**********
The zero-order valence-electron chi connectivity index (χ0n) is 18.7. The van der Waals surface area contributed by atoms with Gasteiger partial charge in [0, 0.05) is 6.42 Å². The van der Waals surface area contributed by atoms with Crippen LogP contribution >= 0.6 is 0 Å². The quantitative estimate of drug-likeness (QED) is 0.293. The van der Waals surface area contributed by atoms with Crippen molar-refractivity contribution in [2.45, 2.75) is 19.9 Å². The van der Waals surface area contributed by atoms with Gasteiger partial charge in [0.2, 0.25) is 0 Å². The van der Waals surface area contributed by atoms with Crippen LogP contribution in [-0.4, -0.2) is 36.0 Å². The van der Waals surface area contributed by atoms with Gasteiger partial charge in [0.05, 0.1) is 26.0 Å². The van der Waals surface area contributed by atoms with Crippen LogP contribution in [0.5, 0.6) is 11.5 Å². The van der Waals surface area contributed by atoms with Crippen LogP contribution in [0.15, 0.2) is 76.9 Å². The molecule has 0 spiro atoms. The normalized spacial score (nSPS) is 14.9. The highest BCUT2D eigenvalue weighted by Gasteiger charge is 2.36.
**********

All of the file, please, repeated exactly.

The zero-order valence-electron chi connectivity index (χ0n) is 18.7. The van der Waals surface area contributed by atoms with Gasteiger partial charge in [0, 0.05) is 6.42 Å². The van der Waals surface area contributed by atoms with Crippen LogP contribution >= 0.6 is 0 Å². The quantitative estimate of drug-likeness (QED) is 0.293. The van der Waals surface area contributed by atoms with Crippen molar-refractivity contribution in [2.45, 2.75) is 19.9 Å². The van der Waals surface area contributed by atoms with Gasteiger partial charge in [0.2, 0.25) is 0 Å². The van der Waals surface area contributed by atoms with Crippen LogP contribution in [-0.4, -0.2) is 36.0 Å². The van der Waals surface area contributed by atoms with Gasteiger partial charge in [0.05, 0.1) is 26.0 Å². The van der Waals surface area contributed by atoms with Crippen LogP contribution in [0.5, 0.6) is 11.5 Å². The van der Waals surface area contributed by atoms with Crippen LogP contribution in [0.15, 0.2) is 76.9 Å². The molecule has 0 spiro atoms. The normalized spacial score (nSPS) is 14.9. The highest BCUT2D eigenvalue weighted by Gasteiger charge is 2.36.